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Bob Dylan and the Candidate Experience Award

by Joseph Murphy

We began asking every candidate who completed one of our assessments what they thought about their experience around 15 years ago. It was pretty novel then. About seven years ago, I used a survey to ask companies if they were seeking candidate feedback in the application process. A very small percent of organization responded affirmatively. It was still pretty novel then too. However, we just need to listen to some old Bob Dylan – “Times they are a changin.” Increasingly, organizations are seeking data to deploy evidence-based management for staffing process improvement

A group of like-minded individuals (CandE Council), has come together to advance the quality of the candidate experience. The Talent Board was created to capture data, provide analysis and insight and support corporate initiatives for improving the candidate experience with an evidence-based management approach.

Now entering its third year, the Candidate Experience Award is gaining visibility and attracting more participants. We want you to participate – "Don’t Think Twice, Its Alright". Click here to learn more and register for the 2013 program.

An often written about and frequently expressed concern is the lack of acknowledgment and engagement for candidates. Candidates flock to careers web pages responding to the message “I Want You", but one common response is they feel like they have been left out on "Desolation Row".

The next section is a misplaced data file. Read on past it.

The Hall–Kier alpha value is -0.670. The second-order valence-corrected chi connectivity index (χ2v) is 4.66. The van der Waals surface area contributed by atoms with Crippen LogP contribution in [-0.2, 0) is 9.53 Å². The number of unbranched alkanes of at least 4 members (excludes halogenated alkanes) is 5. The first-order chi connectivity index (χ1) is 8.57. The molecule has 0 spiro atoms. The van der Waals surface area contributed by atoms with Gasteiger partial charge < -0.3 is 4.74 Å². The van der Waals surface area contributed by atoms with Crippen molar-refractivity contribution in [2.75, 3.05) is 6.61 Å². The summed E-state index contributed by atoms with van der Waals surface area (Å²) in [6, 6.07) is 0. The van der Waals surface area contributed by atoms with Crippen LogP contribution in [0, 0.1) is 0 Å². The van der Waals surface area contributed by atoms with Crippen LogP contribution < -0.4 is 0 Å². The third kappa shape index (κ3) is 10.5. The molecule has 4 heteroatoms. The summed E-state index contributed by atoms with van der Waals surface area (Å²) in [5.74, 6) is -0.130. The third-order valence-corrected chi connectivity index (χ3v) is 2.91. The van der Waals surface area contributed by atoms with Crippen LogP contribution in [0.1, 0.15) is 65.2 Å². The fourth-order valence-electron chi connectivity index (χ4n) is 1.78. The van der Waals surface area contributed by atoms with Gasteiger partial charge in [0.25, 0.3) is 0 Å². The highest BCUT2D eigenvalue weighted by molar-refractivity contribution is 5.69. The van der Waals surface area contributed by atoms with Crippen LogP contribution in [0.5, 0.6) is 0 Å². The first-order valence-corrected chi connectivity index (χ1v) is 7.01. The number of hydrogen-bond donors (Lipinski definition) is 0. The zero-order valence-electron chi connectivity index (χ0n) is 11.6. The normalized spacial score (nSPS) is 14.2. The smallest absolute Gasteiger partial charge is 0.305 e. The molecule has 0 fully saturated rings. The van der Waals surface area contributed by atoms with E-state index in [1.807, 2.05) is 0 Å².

In an interview with Gerry Crispin he suggested companies define their candidate experience and then measure it to see of they are delivering on the candidate experience promise.  Well it might be a "Simple Twist of Fate", that you can now do just that.

Candidates arrive at careers sites due to brand attraction. When they enter your experience it is important to"Handle With Care."

Learn about your recruiting practices though self evaluation and the voice of your candidates. Participants get an opportunity to collect data from their candidates and learn from practices employed by other organizations. Armed with data participants can make choices and take actions to improve their candidate experience. And when that happens, we can all celebrate because we will know "Things Have Changed."

After putting up with this article, you may be thinking of another great tune: "Idiot Wind."

For additional content on the candidate experience click here.'